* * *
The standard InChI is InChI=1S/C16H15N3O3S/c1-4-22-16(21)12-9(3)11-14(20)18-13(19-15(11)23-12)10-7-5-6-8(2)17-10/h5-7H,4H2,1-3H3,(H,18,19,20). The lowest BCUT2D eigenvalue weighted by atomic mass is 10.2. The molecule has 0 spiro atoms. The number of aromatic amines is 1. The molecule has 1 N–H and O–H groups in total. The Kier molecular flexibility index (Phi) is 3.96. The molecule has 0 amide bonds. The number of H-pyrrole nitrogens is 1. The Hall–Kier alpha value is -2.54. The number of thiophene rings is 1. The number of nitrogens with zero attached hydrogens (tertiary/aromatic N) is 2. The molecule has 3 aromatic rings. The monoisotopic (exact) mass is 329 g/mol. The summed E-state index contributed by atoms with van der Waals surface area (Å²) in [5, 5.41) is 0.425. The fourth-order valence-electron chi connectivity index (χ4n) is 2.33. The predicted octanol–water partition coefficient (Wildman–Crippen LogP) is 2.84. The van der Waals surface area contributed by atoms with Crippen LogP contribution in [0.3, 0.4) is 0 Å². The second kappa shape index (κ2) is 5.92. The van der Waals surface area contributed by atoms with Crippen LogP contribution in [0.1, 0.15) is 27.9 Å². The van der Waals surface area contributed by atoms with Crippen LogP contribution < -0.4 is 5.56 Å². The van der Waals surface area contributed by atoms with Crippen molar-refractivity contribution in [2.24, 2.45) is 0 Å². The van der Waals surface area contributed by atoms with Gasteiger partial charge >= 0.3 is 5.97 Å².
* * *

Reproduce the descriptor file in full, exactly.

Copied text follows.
The standard InChI is InChI=1S/C16H15N3O3S/c1-4-22-16(21)12-9(3)11-14(20)18-13(19-15(11)23-12)10-7-5-6-8(2)17-10/h5-7H,4H2,1-3H3,(H,18,19,20). The lowest BCUT2D eigenvalue weighted by atomic mass is 10.2. The molecule has 0 spiro atoms. The number of aromatic amines is 1. The molecule has 1 N–H and O–H groups in total. The Kier molecular flexibility index (Phi) is 3.96. The molecule has 0 amide bonds. The number of H-pyrrole nitrogens is 1. The Hall–Kier alpha value is -2.54. The number of thiophene rings is 1. The number of nitrogens with zero attached hydrogens (tertiary/aromatic N) is 2. The molecule has 3 aromatic rings. The monoisotopic (exact) mass is 329 g/mol. The summed E-state index contributed by atoms with van der Waals surface area (Å²) in [5, 5.41) is 0.425. The fourth-order valence-electron chi connectivity index (χ4n) is 2.33. The predicted octanol–water partition coefficient (Wildman–Crippen LogP) is 2.84. The van der Waals surface area contributed by atoms with Crippen LogP contribution in [0.3, 0.4) is 0 Å². The second kappa shape index (κ2) is 5.92. The van der Waals surface area contributed by atoms with Crippen LogP contribution in [0.1, 0.15) is 27.9 Å². The van der Waals surface area contributed by atoms with Crippen LogP contribution < -0.4 is 5.56 Å². The van der Waals surface area contributed by atoms with Crippen molar-refractivity contribution in [2.24, 2.45) is 0 Å². The van der Waals surface area contributed by atoms with Gasteiger partial charge >= 0.3 is 5.97 Å².